6. Gardens, knowledge and the sciences in the early modern period

    CERN Document Server

    Remmert, Volker; Wolschke-Bulmahn, Joachim

    2016-01-01

    This volume focuses on the outstanding contributions made by botany and the mathematical sciences to the genesis and development of early modern garden art and garden culture. The many facets of the mathematical sciences and botany point to the increasingly “scientific” approach that was being adopted in and applied to garden art and garden culture in the early modern period. This development was deeply embedded in the philosophical, religious, political, cultural and social contexts, running parallel to the beginning of processes of scientization so characteristic for modern European history. This volume strikingly shows how these various developments are intertwined in gardens for various purposes.

  7. Design and Construction of Grape Theme Sightseeing Garden

    Institute of Scientific and Technical Information of China (English)

    Jun; LIU; Yifei; YU; Jingchuan; LI; Ruifeng; HAN; Ying; WANG

    2014-01-01

    Taking the grape theme sightseeing garden of Hebei Academy of Forestry Sciences for example,this article discusses the suitable edible and wine making cultivation varieties,vineyard frame and cultivation techniques in the grape theme sightseeing garden,from the perspective of planning and design. The garden landscape design and construction is integrated with sightseeing and garden visiting to highlight the theme of grape sightseeing garden,aimed at achieving purposes of sightseeing,picking,appreciating the beautiful scenery,and enjoying palatable food.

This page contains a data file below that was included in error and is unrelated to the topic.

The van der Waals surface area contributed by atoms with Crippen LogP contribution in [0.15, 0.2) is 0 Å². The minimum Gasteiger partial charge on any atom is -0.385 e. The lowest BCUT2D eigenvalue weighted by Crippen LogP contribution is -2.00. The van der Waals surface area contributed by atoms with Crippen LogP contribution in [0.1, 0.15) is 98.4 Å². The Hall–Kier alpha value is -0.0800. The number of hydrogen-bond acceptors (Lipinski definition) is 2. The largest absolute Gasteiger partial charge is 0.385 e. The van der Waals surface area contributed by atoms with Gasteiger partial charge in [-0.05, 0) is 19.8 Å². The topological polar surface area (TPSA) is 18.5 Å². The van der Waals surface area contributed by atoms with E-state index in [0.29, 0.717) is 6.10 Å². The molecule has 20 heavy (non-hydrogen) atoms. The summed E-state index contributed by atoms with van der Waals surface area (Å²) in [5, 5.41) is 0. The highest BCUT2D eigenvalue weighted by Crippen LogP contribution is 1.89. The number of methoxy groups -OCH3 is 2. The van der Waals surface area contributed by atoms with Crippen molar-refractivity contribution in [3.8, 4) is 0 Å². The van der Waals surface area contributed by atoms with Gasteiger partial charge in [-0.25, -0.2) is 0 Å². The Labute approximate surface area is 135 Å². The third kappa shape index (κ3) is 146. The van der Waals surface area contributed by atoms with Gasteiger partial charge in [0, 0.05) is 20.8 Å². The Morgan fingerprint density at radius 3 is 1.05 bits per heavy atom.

8. Gray and Green Revisited: A Multidisciplinary Perspective of Gardens, Gardening, and the Aging Process

    Directory of Open Access Journals (Sweden)

    Scott D. Wright

    2014-01-01

    Full Text Available Over fourteen years ago, the concept of “gray and green” was first introduced by Wright and Lund (2000 to represent a new awareness and a call for increased scholarship at the intersection of environmental issues and the aging process. This review paper revisits that concept with a fresh perspective on the specific role of gardens and gardening in the aging experience. As example, gardening is one of the most popular home-based leisure activities in the US and represents an important activity in the lives of older adults in a variety of residential settings. Yet, there has been a lack of any comprehensive and multidisciplinary (science and humanities examination of the nexus between gardening and the aging experience, and in particular with research connections to stewardship and caring. In this paper, we review contemporary articles demonstrating the multidisciplinarity of gardening and the aging process. First, we will focus on the beneficial psychological effects resulting from the cultivation of caring, including personal contentment and artistic expression. Second, we will focus on stewardship and how gardening increases health, community awareness, and a connection to future generations. On the surface, this may demonstrate a separation between the humanities and science, but we will clarify a symbiotic relationship between the two disciplines in our conclusion.